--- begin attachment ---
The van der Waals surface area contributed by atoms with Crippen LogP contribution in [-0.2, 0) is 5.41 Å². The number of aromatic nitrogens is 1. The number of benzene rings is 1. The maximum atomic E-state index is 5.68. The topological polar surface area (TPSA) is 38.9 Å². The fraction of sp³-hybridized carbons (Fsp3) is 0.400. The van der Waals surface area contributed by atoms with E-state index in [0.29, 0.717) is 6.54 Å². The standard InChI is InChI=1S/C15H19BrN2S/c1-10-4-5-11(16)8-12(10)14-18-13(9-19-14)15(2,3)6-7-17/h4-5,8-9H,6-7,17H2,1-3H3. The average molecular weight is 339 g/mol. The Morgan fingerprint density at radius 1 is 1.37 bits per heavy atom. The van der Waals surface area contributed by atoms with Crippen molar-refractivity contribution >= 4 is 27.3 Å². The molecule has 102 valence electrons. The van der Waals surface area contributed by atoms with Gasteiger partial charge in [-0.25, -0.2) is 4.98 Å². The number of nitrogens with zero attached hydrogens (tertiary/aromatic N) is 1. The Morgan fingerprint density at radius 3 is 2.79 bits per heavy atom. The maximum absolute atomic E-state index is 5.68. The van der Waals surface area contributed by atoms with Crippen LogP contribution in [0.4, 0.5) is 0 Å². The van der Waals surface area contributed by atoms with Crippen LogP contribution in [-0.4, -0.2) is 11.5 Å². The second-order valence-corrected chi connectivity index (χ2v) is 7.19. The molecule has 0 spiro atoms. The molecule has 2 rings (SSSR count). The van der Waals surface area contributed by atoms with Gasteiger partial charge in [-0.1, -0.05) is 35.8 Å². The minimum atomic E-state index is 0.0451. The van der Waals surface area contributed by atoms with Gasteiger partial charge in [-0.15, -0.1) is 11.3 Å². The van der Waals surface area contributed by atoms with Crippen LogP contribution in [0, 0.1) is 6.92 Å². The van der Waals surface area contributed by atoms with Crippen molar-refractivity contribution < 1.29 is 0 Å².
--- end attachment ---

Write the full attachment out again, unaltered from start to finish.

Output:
The van der Waals surface area contributed by atoms with Crippen LogP contribution in [-0.2, 0) is 5.41 Å². The number of aromatic nitrogens is 1. The number of benzene rings is 1. The maximum atomic E-state index is 5.68. The topological polar surface area (TPSA) is 38.9 Å². The fraction of sp³-hybridized carbons (Fsp3) is 0.400. The van der Waals surface area contributed by atoms with E-state index in [0.29, 0.717) is 6.54 Å². The standard InChI is InChI=1S/C15H19BrN2S/c1-10-4-5-11(16)8-12(10)14-18-13(9-19-14)15(2,3)6-7-17/h4-5,8-9H,6-7,17H2,1-3H3. The average molecular weight is 339 g/mol. The Morgan fingerprint density at radius 1 is 1.37 bits per heavy atom. The van der Waals surface area contributed by atoms with Crippen molar-refractivity contribution >= 4 is 27.3 Å². The molecule has 102 valence electrons. The van der Waals surface area contributed by atoms with Gasteiger partial charge in [-0.25, -0.2) is 4.98 Å². The number of nitrogens with zero attached hydrogens (tertiary/aromatic N) is 1. The Morgan fingerprint density at radius 3 is 2.79 bits per heavy atom. The maximum absolute atomic E-state index is 5.68. The van der Waals surface area contributed by atoms with Crippen LogP contribution in [0.4, 0.5) is 0 Å². The van der Waals surface area contributed by atoms with Crippen LogP contribution in [-0.4, -0.2) is 11.5 Å². The second-order valence-corrected chi connectivity index (χ2v) is 7.19. The molecule has 0 spiro atoms. The molecule has 2 rings (SSSR count). The van der Waals surface area contributed by atoms with Gasteiger partial charge in [-0.1, -0.05) is 35.8 Å². The minimum atomic E-state index is 0.0451. The van der Waals surface area contributed by atoms with Gasteiger partial charge in [-0.15, -0.1) is 11.3 Å². The van der Waals surface area contributed by atoms with Crippen LogP contribution in [0, 0.1) is 6.92 Å². The van der Waals surface area contributed by atoms with Crippen molar-refractivity contribution < 1.29 is 0 Å².